Three years ago, Starbucks inadvertently started the annual tradition of conservatives bashing them for no longer showing Christmas themes on the cups they serve their coffee in during the holiday season. This year’s cups just got released and I’m going to echo what I’ve said the last three years: pick your battles.
Christian-conservatives have been talking about the war on Christmas for years. Starbucks wasn’t the first to wage it but they’re a high-profile company that abandoned traditional holiday season marketing for the modern day “happy holidays” generic messaging. Just as I’ll defend our rights as Christian-conservatives to be offended, I’ll continue to defend a private company’s rights to express their holiday greetings any way they choose.
This year, they chose to embrace more of a traditional approach to the cups. Some Christian conservatives are already cheering.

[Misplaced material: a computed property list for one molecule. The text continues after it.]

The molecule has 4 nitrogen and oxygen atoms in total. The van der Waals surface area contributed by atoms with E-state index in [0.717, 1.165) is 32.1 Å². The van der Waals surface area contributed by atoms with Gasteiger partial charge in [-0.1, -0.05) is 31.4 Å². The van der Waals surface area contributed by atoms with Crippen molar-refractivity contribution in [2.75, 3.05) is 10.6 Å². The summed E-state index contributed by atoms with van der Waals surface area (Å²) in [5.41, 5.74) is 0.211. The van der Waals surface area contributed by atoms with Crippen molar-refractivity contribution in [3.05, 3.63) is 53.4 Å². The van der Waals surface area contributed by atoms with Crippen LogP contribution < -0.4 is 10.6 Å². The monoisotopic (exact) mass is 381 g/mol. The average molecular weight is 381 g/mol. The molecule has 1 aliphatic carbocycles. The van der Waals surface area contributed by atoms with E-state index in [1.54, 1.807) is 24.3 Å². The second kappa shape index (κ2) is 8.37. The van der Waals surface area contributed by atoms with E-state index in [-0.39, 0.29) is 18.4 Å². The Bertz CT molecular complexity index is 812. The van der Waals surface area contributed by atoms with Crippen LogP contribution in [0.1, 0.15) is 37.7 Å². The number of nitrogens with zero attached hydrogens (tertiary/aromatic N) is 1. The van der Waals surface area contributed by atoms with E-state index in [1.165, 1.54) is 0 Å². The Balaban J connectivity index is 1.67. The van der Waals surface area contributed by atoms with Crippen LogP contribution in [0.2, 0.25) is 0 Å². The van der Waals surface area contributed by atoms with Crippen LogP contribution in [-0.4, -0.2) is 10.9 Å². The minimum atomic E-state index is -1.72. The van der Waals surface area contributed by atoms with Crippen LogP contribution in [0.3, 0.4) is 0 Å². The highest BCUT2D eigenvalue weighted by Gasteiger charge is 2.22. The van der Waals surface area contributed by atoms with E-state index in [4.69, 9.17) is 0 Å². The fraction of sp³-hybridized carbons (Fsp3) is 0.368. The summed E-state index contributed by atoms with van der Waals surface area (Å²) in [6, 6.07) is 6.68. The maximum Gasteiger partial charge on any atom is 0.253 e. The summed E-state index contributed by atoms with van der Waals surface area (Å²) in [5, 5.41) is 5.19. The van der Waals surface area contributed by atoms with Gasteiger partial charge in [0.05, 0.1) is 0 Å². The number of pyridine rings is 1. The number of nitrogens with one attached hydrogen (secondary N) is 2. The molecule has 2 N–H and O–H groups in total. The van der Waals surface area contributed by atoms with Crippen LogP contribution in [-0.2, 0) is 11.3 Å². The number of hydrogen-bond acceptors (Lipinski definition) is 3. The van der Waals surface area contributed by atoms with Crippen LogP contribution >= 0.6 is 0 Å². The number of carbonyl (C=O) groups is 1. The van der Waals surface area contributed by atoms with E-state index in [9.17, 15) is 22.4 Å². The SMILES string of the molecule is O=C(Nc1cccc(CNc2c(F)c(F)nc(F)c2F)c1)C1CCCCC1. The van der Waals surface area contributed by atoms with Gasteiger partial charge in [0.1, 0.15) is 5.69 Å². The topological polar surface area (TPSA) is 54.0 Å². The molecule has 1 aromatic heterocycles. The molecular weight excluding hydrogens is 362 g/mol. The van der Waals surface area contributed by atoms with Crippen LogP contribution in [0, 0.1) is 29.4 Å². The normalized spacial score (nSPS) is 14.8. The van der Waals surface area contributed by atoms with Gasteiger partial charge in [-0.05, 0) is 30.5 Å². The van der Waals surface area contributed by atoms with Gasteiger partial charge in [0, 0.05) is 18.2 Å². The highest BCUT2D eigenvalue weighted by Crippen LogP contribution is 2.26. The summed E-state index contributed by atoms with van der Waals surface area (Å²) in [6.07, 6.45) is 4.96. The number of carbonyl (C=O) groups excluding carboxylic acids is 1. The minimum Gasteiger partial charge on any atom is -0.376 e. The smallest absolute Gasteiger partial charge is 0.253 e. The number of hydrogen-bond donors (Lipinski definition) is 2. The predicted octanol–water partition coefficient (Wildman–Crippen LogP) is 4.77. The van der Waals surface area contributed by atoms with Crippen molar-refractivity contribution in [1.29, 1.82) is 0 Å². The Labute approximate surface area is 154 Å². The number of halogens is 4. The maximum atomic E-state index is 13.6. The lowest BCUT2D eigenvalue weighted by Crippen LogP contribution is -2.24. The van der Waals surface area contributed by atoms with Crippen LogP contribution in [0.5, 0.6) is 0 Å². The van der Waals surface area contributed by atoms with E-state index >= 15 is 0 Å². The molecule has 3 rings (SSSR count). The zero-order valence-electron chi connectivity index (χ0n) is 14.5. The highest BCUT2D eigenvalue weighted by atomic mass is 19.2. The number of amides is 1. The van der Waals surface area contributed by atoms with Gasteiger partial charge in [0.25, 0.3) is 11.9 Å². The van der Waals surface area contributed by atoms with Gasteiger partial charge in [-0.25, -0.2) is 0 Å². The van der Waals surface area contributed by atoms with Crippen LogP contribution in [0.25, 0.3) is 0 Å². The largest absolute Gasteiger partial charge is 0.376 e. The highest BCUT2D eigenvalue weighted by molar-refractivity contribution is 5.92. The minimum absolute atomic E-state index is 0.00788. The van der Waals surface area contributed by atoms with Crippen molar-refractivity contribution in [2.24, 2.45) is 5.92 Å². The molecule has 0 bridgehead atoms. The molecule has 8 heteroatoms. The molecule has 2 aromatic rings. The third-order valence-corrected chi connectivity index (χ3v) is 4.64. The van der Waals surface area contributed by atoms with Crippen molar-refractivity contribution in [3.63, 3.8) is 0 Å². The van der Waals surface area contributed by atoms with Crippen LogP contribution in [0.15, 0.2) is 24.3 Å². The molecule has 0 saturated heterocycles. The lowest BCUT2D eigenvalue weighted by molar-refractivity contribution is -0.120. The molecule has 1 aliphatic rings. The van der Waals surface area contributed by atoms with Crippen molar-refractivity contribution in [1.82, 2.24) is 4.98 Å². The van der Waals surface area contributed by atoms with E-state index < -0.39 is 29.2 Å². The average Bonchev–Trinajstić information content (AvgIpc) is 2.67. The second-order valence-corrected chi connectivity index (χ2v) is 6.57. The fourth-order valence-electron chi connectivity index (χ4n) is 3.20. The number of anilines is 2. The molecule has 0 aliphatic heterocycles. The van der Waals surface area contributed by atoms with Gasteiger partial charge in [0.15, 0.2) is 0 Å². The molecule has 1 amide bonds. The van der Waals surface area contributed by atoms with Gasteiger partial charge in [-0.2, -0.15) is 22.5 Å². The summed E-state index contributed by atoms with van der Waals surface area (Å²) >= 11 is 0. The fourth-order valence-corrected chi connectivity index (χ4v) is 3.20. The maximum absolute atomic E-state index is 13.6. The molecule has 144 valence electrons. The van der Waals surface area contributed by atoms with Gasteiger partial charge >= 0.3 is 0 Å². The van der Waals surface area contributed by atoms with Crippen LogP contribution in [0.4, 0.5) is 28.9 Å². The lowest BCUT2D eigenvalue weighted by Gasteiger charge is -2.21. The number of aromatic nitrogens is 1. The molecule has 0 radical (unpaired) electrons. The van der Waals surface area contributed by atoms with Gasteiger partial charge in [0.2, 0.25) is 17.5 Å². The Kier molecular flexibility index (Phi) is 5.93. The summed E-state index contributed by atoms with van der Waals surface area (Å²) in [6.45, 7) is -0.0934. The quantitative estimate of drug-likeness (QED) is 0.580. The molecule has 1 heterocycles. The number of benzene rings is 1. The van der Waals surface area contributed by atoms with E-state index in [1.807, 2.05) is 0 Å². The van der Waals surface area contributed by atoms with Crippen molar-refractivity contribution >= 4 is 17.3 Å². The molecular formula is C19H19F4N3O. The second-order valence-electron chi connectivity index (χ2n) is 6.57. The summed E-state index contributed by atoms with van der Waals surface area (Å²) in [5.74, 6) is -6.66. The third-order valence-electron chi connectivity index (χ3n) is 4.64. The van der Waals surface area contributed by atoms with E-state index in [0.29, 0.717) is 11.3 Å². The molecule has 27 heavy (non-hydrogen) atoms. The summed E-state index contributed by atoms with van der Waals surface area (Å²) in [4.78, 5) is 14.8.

The coffee company unveiled four holiday-themed cup patterns Thursday morning, and those concerned about the so-called “War on Christmas” will be very pleased with the designs.
“We listened to our customers,” Roz Brewer, chief operating officer for Starbucks, said in a statement, according to CNN, noting so many of the café’s patrons “loved the tradition of Christmas.”
Does this mean the war on Christmas is over? No. But I’ll also point out that we need to pick our battles. There are many things to be offended and speak out about in a society that is lurching to the left. Political correctness is rampant and discouraging, but here’s the thing. Any efforts spent battling with Starbucks or other private companies over their choices are efforts that should be spent on real issues like abortion, illegal immigration, government-run healthcare, or attacks on our economic system.
In short, Starbucks isn’t worth our efforts or attention. They have some Christmas-themed holiday cups now. Maybe next year they won’t. Big deal. It’s not their job to spread the Gospel or defend against socialism. It’s ours.
— Starbucks News (@Starbucksnews) November 1, 2018